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Summary

In a book of unprecedented scope Iain McGilchrist presents a fascinating exploration of the differences between the brain’s left and right hemispheres and how those differences have affected society, history and culture. 

McGilchrist draws on a vast body of recent research in neuroscience and psychology to reveal that the difference is profound: the left hemisphere is detail oriented, while the right has greater breadth, flexibility and generosity. 

McGilchrist then takes the listener on a journey through the history of Western culture, illustrating the tension between these two worlds as revealed in the thought and belief of thinkers and artists from Aeschylus to Magritte.

©2010 Iain McGilchrist (P)2019 Tantor

What listeners say about The Master and His Emissary

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Revolutionary Re-enchantment

If, like me, you despair of reductionism, over-simplification, the disenchantment and commodification of animals and the living world which allows the ruthless exploitation of the planet, this book explains why it is happening. We are half losing our minds, or at least the hemisphere that silently sees reality as a whole. Welcome instead to the machine!

McGilchrist is something of a polymath, a neuropsychiatrist with expertise spanning neuroscience, philosophy, phenomenology, biology, art history, music and literature.

This is therefore a highly intellectual and intelligent book, charting the modern cultural takeover of “left hemisphere” atomistic conceptual thinking, and the suppression of “right hemisphere” holistic perception. The verbose Emissary, has subverted the ineffable vision of the Master. We mistake our map for the territory.

As an aside, this is one of the best explications of the Phenomenology of Heidegger, Merleau-Ponty and others I know.

Clearly narrated (though some pronunciations seemed a little odd at times), this is a book of huge importance for western culture at this time, and the future of our planet.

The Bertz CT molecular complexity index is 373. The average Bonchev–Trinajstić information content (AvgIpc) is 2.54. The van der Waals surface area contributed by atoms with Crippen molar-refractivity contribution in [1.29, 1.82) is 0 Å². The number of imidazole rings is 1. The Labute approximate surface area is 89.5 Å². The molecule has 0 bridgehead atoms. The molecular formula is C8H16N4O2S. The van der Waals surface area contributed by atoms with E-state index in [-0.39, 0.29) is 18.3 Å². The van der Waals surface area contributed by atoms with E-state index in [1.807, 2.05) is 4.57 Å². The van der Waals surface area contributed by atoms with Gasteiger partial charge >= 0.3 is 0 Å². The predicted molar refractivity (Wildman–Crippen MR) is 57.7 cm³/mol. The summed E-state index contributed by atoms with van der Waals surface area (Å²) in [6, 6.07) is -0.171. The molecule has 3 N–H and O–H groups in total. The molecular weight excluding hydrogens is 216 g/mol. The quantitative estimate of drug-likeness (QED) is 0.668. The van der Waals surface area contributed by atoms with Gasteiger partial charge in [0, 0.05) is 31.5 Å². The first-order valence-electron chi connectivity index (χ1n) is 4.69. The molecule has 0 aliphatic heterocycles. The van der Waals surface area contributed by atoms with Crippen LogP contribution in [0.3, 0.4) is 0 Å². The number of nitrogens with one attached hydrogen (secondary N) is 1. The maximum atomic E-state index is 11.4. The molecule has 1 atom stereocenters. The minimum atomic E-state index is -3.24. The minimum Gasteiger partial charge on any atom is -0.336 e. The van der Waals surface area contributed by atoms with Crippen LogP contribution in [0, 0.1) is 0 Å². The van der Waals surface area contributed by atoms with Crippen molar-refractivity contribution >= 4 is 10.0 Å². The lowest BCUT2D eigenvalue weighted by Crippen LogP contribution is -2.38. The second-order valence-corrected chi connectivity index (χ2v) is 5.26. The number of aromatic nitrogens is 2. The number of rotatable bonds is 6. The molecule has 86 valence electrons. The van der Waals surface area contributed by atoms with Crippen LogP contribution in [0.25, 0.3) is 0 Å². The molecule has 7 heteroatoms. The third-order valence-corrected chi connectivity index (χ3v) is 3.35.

18 people found this helpful

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An Intelectual Masterpiece !

A most interesting and thought provoking book. As someone with an interest in brain lateralisation & function, I have read part one of this book (The Divided Brain) twice. But I never got round to the part two, (How the Brain Has Shaped Our World). This was mainly due to personal laziness, but at over 600 pages it is quite a tome, and it's not exactly light reading. I was delighted to see it available on audible and have now completed it from cover to cover, enjoying every moment. As well as the obvious neuroscience and psycology, it also covers philosophy, history, art and music. The only downside is Mcgilchrist is such an undisputed genius, it does leave one feeling somewhat intellectually lacking. Joking aside, it's a truly great book and highly thought provoking. A++++

8 people found this helpful

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Great book on the evolution of our brain

Very deep and insightful. I painted the house in lockdown with it on audiobooks as I didn't believe I could read it slowly over days and keep the concentration on the subject as a whole. Odd part a little dull, otherwise exceptional book introducing why the brain does what, where it does it, and why. Very comprehensive.